To our knowledge, nevertheless, few except one survey assessed family and friend support simultaneously among 60 older women, and found that family (both spouse and children) support and perceived friend support were predictive of positive affect, and family quality was predictive of negative affect . Yet the survey was limited in sample size and representativeness. Therefore, the question how sources of social support would influence different aspects of the EWB needs to be reassessed through the lens of the hierarchical compensatory model and the task specificity model.
Moreover, from perspectives of cultural norms, family plays a pivotal role in supporting the elderly in China compared with other sources of social support , , . On the other hand, influenced by filial piety, the preferred living arrangement in China for the elderly remained to be co-residence with children, especially when an older adult's spouse was no longer available , . Therefore, children ranked just below spouse in providing critical instrumental support for the elderly , , . Based on the hierarchical compensatory model, it is of interest to analyze how children support was related to EWB among older adults without spouse than those with spouse in the context of Chinese culture.
The purpose of this study is to compare the relative importance of spouse, children and friend support on positive and negative affect of the EWB. Under the guidance of the theories presented above and based on previous studies, we considered that to be consistent with either the hierarchical compensatory model or the task specificity model, results would likely to be different.
If results were consistent with the hierarchical compensatory model, support from spouse, children, and friends would likely follow a descending order in their associations with both positive and negative affect; and when the spouse was unavailable or absent, it would be replaced by children and friend support in sequence.
Alternatively, if results were consistent with the task specificity model, spouse, children and friend support may be related to positive and negative affect differently; and the effect of spouse, children, and friend support on positive and negative affect may or may not follow a descending order.
This research was approved by the Ethics Committee of the Institute of Psychology, Chinese Academy of Sciences. All participants provided written informed consent to participate in the study.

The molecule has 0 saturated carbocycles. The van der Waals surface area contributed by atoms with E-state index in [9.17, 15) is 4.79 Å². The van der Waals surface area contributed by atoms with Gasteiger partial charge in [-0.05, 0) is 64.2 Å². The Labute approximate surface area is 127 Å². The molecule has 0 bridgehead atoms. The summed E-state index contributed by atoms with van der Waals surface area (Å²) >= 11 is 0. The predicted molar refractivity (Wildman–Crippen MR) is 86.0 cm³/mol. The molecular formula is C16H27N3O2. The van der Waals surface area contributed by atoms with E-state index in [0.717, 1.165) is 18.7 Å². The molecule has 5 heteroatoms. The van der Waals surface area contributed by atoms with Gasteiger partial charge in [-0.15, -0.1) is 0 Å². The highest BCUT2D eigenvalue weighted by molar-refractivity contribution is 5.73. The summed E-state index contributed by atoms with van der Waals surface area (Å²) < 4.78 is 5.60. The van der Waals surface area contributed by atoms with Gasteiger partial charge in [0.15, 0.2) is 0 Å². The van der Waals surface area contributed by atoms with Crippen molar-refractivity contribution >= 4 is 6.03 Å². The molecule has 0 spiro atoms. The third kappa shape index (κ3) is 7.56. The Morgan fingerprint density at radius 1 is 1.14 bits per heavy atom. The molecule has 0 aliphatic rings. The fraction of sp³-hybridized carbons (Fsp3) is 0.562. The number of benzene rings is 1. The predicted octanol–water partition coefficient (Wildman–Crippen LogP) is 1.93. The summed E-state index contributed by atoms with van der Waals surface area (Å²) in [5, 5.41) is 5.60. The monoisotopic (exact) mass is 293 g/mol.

Participants and Procedures
We finally recruited 700 older adults based on convenient sampling, who came from communities of Haidian (342 persons), Dongcheng (173 persons) and Fengtai (185 persons) districts in Beijing. The voluntary nature of the participation and the confidentiality of their data were assured for the participants. Of those who agreed to participate, another 49 participants were removed from the analyses, since they did not complete the survey. The completion rate was 92.8%. In addition, five respondents were excluded since they were never married, hence cannot be assessed in terms of spouse or children support. We excluded them from the analyses and confirmed that our results were not sensitive to this choice. Interviews were conducted with the participants either at their homes or in the community center. Participants answered the questionnaire by themselves or under the instruction of the investigators. The survey typically took 30 to 45 minutes to complete. Each participant was offered a small token for their participation.
The sociodemographical data of this sample were presented in Table 1. Briefly, the sample was predominantly young old adults, relatively well-educated but financially deprived, which was typical of the urban population in China. Although 13.1% of the participants reported more than two chronic diseases and 13.9% reported in bad or very bad health status, most of the participants were physically healthy and no one was confined to their homes. Most of the participants lived with spouse and/or children, and did not experience any negative life events during the last two weeks. In addition, 21.9% of the participants were widowed/divorced, including 19.9% widowed and 2.0% divorced. Widowed/divorced participants were older, less educated, and poorer in financial status.
Family and Friend Support: Social support was measured by three questions as below, namely (1) how frequently have you contact with him/her/them? (2) how extensive have he/she/they provide support to you? (3) how extensive have you provide support to him/her/them? Participants were asked to rate the contact frequency and mutual support under (a) spouse, (b) children, (c) friends/neighbors/colleagues. Questions were rated on a 5-point Likert scale, ranging from 1 (very rarely) to 5 (very frequently). Participants without spouse or children rated as 0 (not available) in questions regarding to spouse or children support respectively. In this study, social support was represented as the average score of these three questions.